Child Custody with Unmarried Parents

Posted by Jonathan Jerkins | Oct 22, 2021 | 0 Comments

In North Carolina, when a child is born to married parents, the married couple is presumed to be the child's legal parents. What about when the parents are not married?

Simply put, parental rights – including child custody rights – do not depend on whether the parents were married at the time of the child's birth. That said, under the law, if no father is named on the birth certificate, an unmarried mother receives the primary or natural right to custody of the child. Unless the mother is proven to be unfit or has abandoned the child, the mother retains this right to custody.

An unmarried father whose name appears on the birth certificate may enforce custodial rights. If the father's name is not on the birth certificate, the father must first establish paternity before attempting to exercise custodial rights.


The legal process of establishing paternity is called legitimation, and there are two basic methods an unmarried father can do so:

  1. Affidavit of Parentage: This sworn statement, voluntarily signed by the mother and father in front of a witness, establishes the identity of the child's biological father. This process is often completed at the hospital and then filed with the Office of Vital Statistics. These affidavits are difficult to overturn, so if there is any doubt about the father's identity, an affidavit of parentage should not be executed.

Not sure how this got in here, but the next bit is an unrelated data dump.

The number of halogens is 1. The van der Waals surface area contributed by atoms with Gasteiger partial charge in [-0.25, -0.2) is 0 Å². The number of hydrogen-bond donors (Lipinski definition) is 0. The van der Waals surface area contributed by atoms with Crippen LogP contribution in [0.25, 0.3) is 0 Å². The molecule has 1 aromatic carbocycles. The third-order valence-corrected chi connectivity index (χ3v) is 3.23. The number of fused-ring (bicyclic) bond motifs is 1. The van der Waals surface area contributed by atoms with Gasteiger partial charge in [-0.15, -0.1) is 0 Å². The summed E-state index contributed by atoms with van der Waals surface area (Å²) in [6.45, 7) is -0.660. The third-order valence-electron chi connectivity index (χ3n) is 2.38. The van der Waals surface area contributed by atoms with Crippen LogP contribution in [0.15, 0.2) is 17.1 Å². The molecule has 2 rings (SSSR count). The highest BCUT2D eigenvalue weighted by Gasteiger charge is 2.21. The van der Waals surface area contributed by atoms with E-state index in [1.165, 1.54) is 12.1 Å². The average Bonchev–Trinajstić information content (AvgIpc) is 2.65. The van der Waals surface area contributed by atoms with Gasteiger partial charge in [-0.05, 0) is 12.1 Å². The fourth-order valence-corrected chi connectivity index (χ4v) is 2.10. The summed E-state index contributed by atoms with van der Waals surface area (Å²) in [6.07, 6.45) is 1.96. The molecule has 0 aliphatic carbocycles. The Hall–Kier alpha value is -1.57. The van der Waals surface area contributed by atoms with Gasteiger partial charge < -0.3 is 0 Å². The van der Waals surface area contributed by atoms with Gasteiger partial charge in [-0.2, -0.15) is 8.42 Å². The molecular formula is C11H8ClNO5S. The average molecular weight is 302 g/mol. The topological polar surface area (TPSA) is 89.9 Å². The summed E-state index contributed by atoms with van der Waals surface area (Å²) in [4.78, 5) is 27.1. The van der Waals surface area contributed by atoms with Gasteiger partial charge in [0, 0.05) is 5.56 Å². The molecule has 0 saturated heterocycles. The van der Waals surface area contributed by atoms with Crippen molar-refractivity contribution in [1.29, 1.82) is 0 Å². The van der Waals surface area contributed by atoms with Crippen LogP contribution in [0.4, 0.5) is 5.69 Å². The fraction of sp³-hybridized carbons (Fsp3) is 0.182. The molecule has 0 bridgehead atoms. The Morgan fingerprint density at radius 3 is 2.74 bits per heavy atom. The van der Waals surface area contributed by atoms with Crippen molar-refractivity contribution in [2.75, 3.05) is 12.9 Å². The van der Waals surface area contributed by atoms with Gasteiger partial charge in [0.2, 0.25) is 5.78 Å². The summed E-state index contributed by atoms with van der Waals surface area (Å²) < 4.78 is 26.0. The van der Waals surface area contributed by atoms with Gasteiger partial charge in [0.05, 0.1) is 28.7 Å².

2. Paternity Action: Either the mother or father may initiate a court proceeding to determine the child's paternity any time before the child turns 18 years old. Either party may also request genetic testing. If the putative father's DNA matches the child's by at least 97 percent, the court will name that person as the child's legal and biological father and issue a final paternity order.

Establishing paternity results in each parent having legal rights and responsibilities regarding the child, the details of which may be established by mutual agreement of the parents or by the court in an additional proceeding:

  • Custody or visitation periods
  • Child support
  • Payment of medical and educational expenses
  • Decision-making concerning the child

If you have questions about unmarried parents' custody rights, please contact us at Jerkins Family Law today. We can help you navigate the legal system and do what's best for your child.

About the Author

Jonathan Jerkins

Jonathan "Jay" Jerkins, a native of Raleigh, North Carolina, intentionally focuses his practice on all aspects of North Carolina family law litigation and negotiations. Jay was admitted to the practice of law in North Carolina in 2014.


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